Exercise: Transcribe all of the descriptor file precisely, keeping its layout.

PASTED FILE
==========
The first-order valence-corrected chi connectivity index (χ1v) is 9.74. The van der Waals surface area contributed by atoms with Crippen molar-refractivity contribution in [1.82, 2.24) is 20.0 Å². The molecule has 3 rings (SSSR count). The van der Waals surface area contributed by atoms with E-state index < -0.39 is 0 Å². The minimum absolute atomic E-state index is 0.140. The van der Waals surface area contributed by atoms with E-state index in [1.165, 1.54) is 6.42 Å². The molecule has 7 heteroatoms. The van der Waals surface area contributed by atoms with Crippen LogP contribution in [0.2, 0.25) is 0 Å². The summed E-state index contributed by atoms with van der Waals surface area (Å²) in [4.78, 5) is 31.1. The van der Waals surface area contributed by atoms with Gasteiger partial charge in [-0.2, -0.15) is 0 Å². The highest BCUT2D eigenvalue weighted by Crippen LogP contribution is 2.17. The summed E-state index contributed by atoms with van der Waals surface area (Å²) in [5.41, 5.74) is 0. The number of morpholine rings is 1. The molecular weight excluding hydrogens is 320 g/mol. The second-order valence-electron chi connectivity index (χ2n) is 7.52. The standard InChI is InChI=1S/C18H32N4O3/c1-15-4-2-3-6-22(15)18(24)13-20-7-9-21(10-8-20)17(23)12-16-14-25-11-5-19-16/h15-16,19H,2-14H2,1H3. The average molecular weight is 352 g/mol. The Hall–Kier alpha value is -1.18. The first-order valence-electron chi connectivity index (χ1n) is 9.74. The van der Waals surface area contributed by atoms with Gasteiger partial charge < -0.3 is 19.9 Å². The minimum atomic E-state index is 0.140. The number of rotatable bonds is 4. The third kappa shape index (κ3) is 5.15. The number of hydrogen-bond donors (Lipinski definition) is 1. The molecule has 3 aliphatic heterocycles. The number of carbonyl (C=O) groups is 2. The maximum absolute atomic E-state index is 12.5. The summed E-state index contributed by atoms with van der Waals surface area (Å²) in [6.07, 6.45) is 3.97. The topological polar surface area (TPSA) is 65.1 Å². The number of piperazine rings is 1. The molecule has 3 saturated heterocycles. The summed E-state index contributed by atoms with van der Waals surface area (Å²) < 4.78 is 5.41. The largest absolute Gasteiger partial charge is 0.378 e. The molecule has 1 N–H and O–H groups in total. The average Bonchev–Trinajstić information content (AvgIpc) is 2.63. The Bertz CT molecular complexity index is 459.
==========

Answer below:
The first-order valence-corrected chi connectivity index (χ1v) is 9.74. The van der Waals surface area contributed by atoms with Crippen molar-refractivity contribution in [1.82, 2.24) is 20.0 Å². The molecule has 3 rings (SSSR count). The van der Waals surface area contributed by atoms with E-state index < -0.39 is 0 Å². The minimum absolute atomic E-state index is 0.140. The van der Waals surface area contributed by atoms with E-state index in [1.165, 1.54) is 6.42 Å². The molecule has 7 heteroatoms. The van der Waals surface area contributed by atoms with Crippen LogP contribution in [0.2, 0.25) is 0 Å². The summed E-state index contributed by atoms with van der Waals surface area (Å²) in [4.78, 5) is 31.1. The van der Waals surface area contributed by atoms with Gasteiger partial charge in [-0.2, -0.15) is 0 Å². The highest BCUT2D eigenvalue weighted by Crippen LogP contribution is 2.17. The summed E-state index contributed by atoms with van der Waals surface area (Å²) in [5.41, 5.74) is 0. The number of morpholine rings is 1. The molecular weight excluding hydrogens is 320 g/mol. The second-order valence-electron chi connectivity index (χ2n) is 7.52. The standard InChI is InChI=1S/C18H32N4O3/c1-15-4-2-3-6-22(15)18(24)13-20-7-9-21(10-8-20)17(23)12-16-14-25-11-5-19-16/h15-16,19H,2-14H2,1H3. The average molecular weight is 352 g/mol. The Hall–Kier alpha value is -1.18. The first-order valence-electron chi connectivity index (χ1n) is 9.74. The van der Waals surface area contributed by atoms with Gasteiger partial charge < -0.3 is 19.9 Å². The minimum atomic E-state index is 0.140. The number of rotatable bonds is 4. The third kappa shape index (κ3) is 5.15. The number of hydrogen-bond donors (Lipinski definition) is 1. The molecule has 3 aliphatic heterocycles. The number of carbonyl (C=O) groups is 2. The maximum absolute atomic E-state index is 12.5. The summed E-state index contributed by atoms with van der Waals surface area (Å²) in [6.07, 6.45) is 3.97. The topological polar surface area (TPSA) is 65.1 Å². The number of piperazine rings is 1. The molecule has 3 saturated heterocycles. The summed E-state index contributed by atoms with van der Waals surface area (Å²) < 4.78 is 5.41. The largest absolute Gasteiger partial charge is 0.378 e. The molecule has 1 N–H and O–H groups in total. The average Bonchev–Trinajstić information content (AvgIpc) is 2.63. The Bertz CT molecular complexity index is 459.